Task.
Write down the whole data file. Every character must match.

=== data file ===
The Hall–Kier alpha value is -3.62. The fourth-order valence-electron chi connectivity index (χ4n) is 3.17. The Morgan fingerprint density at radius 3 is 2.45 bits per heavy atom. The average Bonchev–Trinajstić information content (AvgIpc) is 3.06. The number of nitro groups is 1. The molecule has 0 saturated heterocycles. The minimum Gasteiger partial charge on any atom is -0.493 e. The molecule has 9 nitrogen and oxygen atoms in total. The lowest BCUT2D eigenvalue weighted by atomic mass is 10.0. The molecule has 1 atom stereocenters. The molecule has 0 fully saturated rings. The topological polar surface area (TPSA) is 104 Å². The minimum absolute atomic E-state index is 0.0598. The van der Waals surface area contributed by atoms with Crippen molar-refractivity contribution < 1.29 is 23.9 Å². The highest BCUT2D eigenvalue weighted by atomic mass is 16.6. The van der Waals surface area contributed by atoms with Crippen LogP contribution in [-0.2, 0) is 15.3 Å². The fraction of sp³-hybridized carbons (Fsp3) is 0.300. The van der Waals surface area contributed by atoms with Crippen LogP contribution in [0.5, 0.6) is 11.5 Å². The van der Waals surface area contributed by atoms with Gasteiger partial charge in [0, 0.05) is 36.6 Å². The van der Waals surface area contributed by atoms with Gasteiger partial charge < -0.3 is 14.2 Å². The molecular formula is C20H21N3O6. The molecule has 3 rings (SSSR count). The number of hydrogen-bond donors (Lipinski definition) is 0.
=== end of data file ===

The Hall–Kier alpha value is -3.62. The fourth-order valence-electron chi connectivity index (χ4n) is 3.17. The Morgan fingerprint density at radius 3 is 2.45 bits per heavy atom. The average Bonchev–Trinajstić information content (AvgIpc) is 3.06. The number of nitro groups is 1. The molecule has 0 saturated heterocycles. The minimum Gasteiger partial charge on any atom is -0.493 e. The molecule has 9 nitrogen and oxygen atoms in total. The lowest BCUT2D eigenvalue weighted by atomic mass is 10.0. The molecule has 1 atom stereocenters. The molecule has 0 fully saturated rings. The topological polar surface area (TPSA) is 104 Å². The minimum absolute atomic E-state index is 0.0598. The van der Waals surface area contributed by atoms with Crippen molar-refractivity contribution < 1.29 is 23.9 Å². The highest BCUT2D eigenvalue weighted by atomic mass is 16.6. The van der Waals surface area contributed by atoms with Crippen LogP contribution in [-0.2, 0) is 15.3 Å². The fraction of sp³-hybridized carbons (Fsp3) is 0.300. The van der Waals surface area contributed by atoms with Crippen LogP contribution in [0.5, 0.6) is 11.5 Å². The van der Waals surface area contributed by atoms with Gasteiger partial charge in [0, 0.05) is 36.6 Å². The van der Waals surface area contributed by atoms with Gasteiger partial charge < -0.3 is 14.2 Å². The molecular formula is C20H21N3O6. The molecule has 3 rings (SSSR count). The number of hydrogen-bond donors (Lipinski definition) is 0.